Journal of Materials Science

, Volume 43, Issue 4, pp 1220–1227 | Cite as

Natural ageing in magnesium alloys and alloying with Ti

  • Joka BuhaEmail author


This article reports on a remarkable natural ageing response observed for the first time in this work in Mg–Zn-based alloys. In these alloys, hardness in the naturally aged condition, generally, almost equals that in the artificially aged condition. The time to maximal hardness in the naturally aged condition can be dramatically reduced from several months needed for a binary Mg–Zn alloy, to a practical duration of a few weeks when some additional alloying elements that act as accelerants are added. Examples of such elements presented here are Cu and Ti. Strengthening in the naturally aged condition of these alloys is achieved through the formation of a very high density of Guinier-Preston (GP) zone-type precipitates. Both Cu and Ti also enhance the artificial ageing response by increasing the number density of the strengthening precipitates. Unlike Cu, Ti is not detrimental to the corrosion resistance and the current results indicate that it also has a very pronounced grain-refining effect on the Mg–Zn-based alloys.


Magnesium Alloy Natural Ageing Artificial Ageing Solution Heat Treatment Temperature Magnesium Lattice 



The author wishes to acknowledge the financial support of the Japanese Society for the Promotion of Science (JSPS) in the form of a JSPS Postdoctoral Fellowship.


  1. 1.
    Lorimer GW (1986) Magnesium technology. Institute of Metals, London, p 47Google Scholar
  2. 2.
    Clark JB (1965) Acta Metall 13:1281CrossRefGoogle Scholar
  3. 3.
    Gao X, Nie JF (2007) Scripta Mater 56:645CrossRefGoogle Scholar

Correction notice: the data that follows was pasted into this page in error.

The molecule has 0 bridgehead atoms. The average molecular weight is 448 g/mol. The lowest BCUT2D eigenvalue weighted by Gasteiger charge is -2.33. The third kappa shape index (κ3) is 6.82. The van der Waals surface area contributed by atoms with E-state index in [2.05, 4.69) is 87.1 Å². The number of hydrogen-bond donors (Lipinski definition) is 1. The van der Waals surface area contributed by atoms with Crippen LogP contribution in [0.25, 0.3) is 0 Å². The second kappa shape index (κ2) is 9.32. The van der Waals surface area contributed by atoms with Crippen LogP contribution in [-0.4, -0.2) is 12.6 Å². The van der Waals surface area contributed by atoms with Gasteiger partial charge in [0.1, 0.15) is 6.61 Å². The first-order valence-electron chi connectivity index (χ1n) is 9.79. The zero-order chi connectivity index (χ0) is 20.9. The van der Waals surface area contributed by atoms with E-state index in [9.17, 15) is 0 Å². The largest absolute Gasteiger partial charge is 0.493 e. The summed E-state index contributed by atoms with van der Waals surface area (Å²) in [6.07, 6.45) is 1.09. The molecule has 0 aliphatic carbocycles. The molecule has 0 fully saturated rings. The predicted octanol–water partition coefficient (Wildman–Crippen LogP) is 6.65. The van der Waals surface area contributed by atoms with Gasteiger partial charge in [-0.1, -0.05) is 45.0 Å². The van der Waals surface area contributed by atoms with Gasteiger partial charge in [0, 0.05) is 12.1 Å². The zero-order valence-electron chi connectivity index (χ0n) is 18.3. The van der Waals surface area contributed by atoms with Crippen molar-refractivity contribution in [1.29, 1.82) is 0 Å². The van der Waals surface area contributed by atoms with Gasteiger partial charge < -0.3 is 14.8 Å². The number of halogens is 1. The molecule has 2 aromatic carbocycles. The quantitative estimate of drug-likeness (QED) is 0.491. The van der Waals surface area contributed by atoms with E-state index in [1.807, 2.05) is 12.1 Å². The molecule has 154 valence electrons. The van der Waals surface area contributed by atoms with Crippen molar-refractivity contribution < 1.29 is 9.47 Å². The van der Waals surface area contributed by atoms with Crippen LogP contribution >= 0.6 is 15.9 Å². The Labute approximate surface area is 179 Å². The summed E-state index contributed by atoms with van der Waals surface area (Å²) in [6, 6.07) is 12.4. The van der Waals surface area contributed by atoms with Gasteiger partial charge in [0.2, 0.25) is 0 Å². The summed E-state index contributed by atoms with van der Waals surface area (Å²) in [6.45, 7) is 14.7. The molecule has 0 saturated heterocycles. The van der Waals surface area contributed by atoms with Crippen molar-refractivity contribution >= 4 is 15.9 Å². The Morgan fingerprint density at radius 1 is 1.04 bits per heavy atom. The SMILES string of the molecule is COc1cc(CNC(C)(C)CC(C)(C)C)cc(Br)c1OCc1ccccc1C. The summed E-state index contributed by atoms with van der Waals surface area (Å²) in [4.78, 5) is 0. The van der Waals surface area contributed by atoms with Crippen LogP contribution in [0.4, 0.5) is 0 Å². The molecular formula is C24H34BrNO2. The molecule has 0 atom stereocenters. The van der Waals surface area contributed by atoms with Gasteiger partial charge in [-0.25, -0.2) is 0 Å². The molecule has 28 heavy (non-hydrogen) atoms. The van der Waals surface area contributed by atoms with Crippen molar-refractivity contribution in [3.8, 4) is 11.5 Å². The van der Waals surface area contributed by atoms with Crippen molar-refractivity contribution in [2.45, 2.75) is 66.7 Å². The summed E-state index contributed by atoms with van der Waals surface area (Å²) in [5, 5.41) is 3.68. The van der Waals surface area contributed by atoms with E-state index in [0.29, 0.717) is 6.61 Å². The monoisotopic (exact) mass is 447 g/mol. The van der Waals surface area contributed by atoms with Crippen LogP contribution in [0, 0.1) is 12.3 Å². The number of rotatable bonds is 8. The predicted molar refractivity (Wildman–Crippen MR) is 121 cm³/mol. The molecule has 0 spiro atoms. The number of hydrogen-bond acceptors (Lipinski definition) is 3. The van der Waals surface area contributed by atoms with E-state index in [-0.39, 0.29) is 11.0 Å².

4. 4.
    King JF, Unsworth W (1980) US Patent 4239535Google Scholar
  5. 5.
    Unsworth V (1987) Light Metal Age 8:10Google Scholar
  6. 6.
    Mima G, Tanaka Y (1971) Trans JIM 12:71CrossRefGoogle Scholar
  7. 7.
    Takahashi T, Kojima Y, Takahashi K (1973) Jpn J Inst Light Metals 23:376CrossRefGoogle Scholar
  8. 8.
    Polmear IJ (1995) Light alloys: metallurgy of the light metals, 3rd edn. Arnold, London, p 204Google Scholar
  9. 9.
    ASM Specialty Handbook (1998) Magnesium and magnesium alloys. ASM International, p 27Google Scholar
  10. 10.
    Hansen M (1958) Constitution of binary alloys, 2nd edn., written in cooperation with Anderko K. McGraw-Hill Book Co., New York, p 924Google Scholar
  11. 11.
    Wei LY, Dunlop GL, Westengen GL (1995) Metall Mater Trans A 26A:1947CrossRefGoogle Scholar
  12. 12.
    Kelly A, Nicholson RB (1963) Prog Mater Sci 10:151CrossRefGoogle Scholar
  13. 13.
    Lomer WM (1958) Inst Metals Monogr Rep Ser 23:79Google Scholar
  14. 14.
    Embury JD, Nicholson RB (1965) Acta Metall 13:403CrossRefGoogle Scholar

Copyright information

© Springer Science+Business Media, LLC 2007

Authors and Affiliations

  1. 1.National Institute for Materials ScienceTsukubaJapan

Personalised recommendations